Cahair O'Kane: Ireland's claim culture has exposed GAA's woeful disciplinary structures
EARLIER this year, Bus Éireann revealed that it was teetering towards collapse largely on the back of Ireland’s growing claims culture.
Three years ago, their annual bill for insurance was €1.5m. Last year, it was €7m. The spike was down to the mushroomed inclination of Irish people to pursue legal cases.
I was reared to believe there was no good to come from such litigiousness.
Any money you might obtain from a ‘claim’ was blood money, and that it was a wholly ignoble thing to do.
It was from the same school as ‘If somebody hits you, you hit them back’.
I liked that school but it seems to have closed down.
It spoke the language of Old Ireland, which is now dead.
The new Ireland is one where people take whatever they can get, and the more they can get the better.
The new Ireland is one where the High Court is paying out ever increasing sums on personal injury claims. They increase on an annual basis.
Counties Dublin, Cork, Limerick and Galway led the way last year in terms of the highest number of awards – no great surprise there given the population bases in the four cities, which is largely where such mentalities take root.
It’s long drained into rural communities and seeped into everyday life, and the GAA has been greatly affected by it.
When Maurice Davin drew up the first set of rules for Gaelic football in 1885, they sufficed to police the game in its archaic form.
That was because there was a spirit of honour and nobility among the population. It might have been thuggish, but everyone played by the same rules and they got on with it.
If there was retribution needed, it was taken swiftly and decisively. No better example than the famous 1975 Munster final shake-up between Paidi Ó Sé and Dinny Allen.
A solid, back-swinging forearm from Allen connects with the Kerry man’s jaw. A left-hook to the temple by Ó Sé is the swift retaliation. And they both go off to continue the game after a handshake and an Ó Sé arm around the shoulder.
Those incidents weren’t pretty and it was with growing disciplinary problems in the early 1990s, most notably the Mayo-Meath brawl in the showpiece, that the GAA finally got serious about discipline.
The armalite was stowed away and over time has been replaced by lawyers and technicalities.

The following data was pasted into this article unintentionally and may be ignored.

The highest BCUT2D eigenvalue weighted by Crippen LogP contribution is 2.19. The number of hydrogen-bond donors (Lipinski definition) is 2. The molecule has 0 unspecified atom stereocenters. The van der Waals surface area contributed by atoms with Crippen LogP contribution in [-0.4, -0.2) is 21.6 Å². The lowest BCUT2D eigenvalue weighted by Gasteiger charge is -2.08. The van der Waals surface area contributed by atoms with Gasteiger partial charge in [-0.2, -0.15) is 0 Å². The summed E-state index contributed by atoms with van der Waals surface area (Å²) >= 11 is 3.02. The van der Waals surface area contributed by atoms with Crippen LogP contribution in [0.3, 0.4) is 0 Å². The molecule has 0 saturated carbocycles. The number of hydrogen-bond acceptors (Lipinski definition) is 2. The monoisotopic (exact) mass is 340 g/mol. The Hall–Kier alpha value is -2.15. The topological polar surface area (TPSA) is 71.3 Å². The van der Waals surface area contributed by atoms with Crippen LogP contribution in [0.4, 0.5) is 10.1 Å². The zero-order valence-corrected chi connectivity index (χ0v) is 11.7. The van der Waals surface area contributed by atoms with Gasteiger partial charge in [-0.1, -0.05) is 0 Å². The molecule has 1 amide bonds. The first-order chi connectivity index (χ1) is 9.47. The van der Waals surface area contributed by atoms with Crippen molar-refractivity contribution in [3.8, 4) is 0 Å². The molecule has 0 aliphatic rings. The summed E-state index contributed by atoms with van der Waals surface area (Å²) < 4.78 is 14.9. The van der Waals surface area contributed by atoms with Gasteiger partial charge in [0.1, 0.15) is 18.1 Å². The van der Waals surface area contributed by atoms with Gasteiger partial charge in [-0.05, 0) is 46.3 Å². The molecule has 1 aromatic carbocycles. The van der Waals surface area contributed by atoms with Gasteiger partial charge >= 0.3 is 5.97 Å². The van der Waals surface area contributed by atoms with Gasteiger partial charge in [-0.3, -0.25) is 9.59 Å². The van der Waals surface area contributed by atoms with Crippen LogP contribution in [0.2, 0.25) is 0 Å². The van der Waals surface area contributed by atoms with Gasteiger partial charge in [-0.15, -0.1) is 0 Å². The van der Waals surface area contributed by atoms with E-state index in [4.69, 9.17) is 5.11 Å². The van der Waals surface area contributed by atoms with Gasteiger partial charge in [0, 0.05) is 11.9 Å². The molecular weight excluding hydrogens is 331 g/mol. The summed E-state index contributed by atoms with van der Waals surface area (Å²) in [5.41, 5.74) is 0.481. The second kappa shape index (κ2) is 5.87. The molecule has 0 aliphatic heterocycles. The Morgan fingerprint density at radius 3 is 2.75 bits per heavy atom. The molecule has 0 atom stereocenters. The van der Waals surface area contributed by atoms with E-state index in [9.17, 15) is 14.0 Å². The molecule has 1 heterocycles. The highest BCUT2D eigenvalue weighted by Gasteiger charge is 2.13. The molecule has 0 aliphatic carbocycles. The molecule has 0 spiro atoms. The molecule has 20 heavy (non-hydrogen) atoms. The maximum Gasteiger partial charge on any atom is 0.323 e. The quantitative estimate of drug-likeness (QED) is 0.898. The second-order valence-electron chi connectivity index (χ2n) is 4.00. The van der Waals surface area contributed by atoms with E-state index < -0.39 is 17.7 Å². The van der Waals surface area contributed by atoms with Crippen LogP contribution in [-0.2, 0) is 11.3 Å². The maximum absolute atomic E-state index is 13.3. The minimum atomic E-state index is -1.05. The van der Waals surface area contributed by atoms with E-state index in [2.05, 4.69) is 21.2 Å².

By not tearing the rulebook to shreds and starting afresh at the time, they opened the door to a monster, but the GAA didn’t create it.
Their move towards more robust policing of the laws coincided with the changes in public attitudes. The result has been absolute chaos for the GAA’s disciplinary system.
It is well and just that there is an avenue of appeal open to players and managers that find themselves on the wrong side of the game’s law. There always needs to be that.
But the issues with the rulebook are so widespread now that the GAA is finding serious difficulty in upholding suspensions, no matter if the offender is as guilty as sin.
The Diarmuid Connolly case in 2015 stands out in the mind, where the Dublin forward clearly punched a prone Lee Keegan.
But the real laughable one at that time was Kevin Keane, who clearly boxed Michael Murphy in the mouth on camera and was rightly sent off.
He received a one-match ban but was then cleared as the “alleged infraction was not proven”, despite being caught quite plainly on camera.
The naked eye saw enough to know that on both occasions, a guilty verdict should have been returned. The managers in charge of teams that pursue such cases are more culpable than any.
I asked Paráic Duffy at an event in Belfast shortly after those incidents whether the disciplinary structures needed reviewed, and he categorically said no.
Yet this past few weeks alone we’ve had the Davy Fitzgerald, Kieran McGeeney and Matthew Fitzpatrick cases, all of which highlight just how ridiculous the entire disciplinary system is.
Tipperary’s Jason Forde, who engaged with Fitzgerald, last week had his ban downgraded from two games to one when the CHC decided his actions didn’t constitute an “assault on an opposing team official”, but rather he had committed the “lesser infraction of contributing to a melee”.
Where in the days between the ‘melee’ and the decision to half Forde’s ban did Davy Fitzgerald stop being an opposing team official?
Decisions like that not only undermine the entire disciplinary process, but they undermine referees at a time when new ones are not easy to attract.
The process itself is about as transparent as concrete.
When the news of Antrim forward Matthew Fitzpatrick’s suspension first did the rounds, I made a few calls.
The first was to Croke Park’s press office. They don’t comment on suspensions and passed me on to CCCC.
They don’t comment on suspensions either and told me I’d have to find out of the county themselves. Antrim didn’t comment and sent me back to Croke Park…
The reason it’s like this is because, technically, the original decision is not a ban so they don’t reveal it.
It only becomes a ban if and when the subject requests a hearing and loses. Then the CHC will make a statement.
But in the case where there is no appeal – as with Kieran McGeeney – there is no announcement of a suspension and indeed a point-blank refusal from Croke Park to confirm anything about it.
Only for freelance reporter Gerry McLaughlin’s fine detective work, we’d have gotten as far as Down v Armagh with nobody aware that the Armagh manager had actually been suspended.
At least he took his oil, but in terms of the public’s perception of how decisions like Jason Forde’s and Diarmuid Connolly’s are made, the cloak-and-dagger methods do nothing to allay suspicion.
The GAA will not solve the issues until they accept that Ireland’s claims culture has cut its way through society and thus into the bloodstream of the association.
They haven’t adapted and as CCCC are finding out, if you don’t adapt, you die.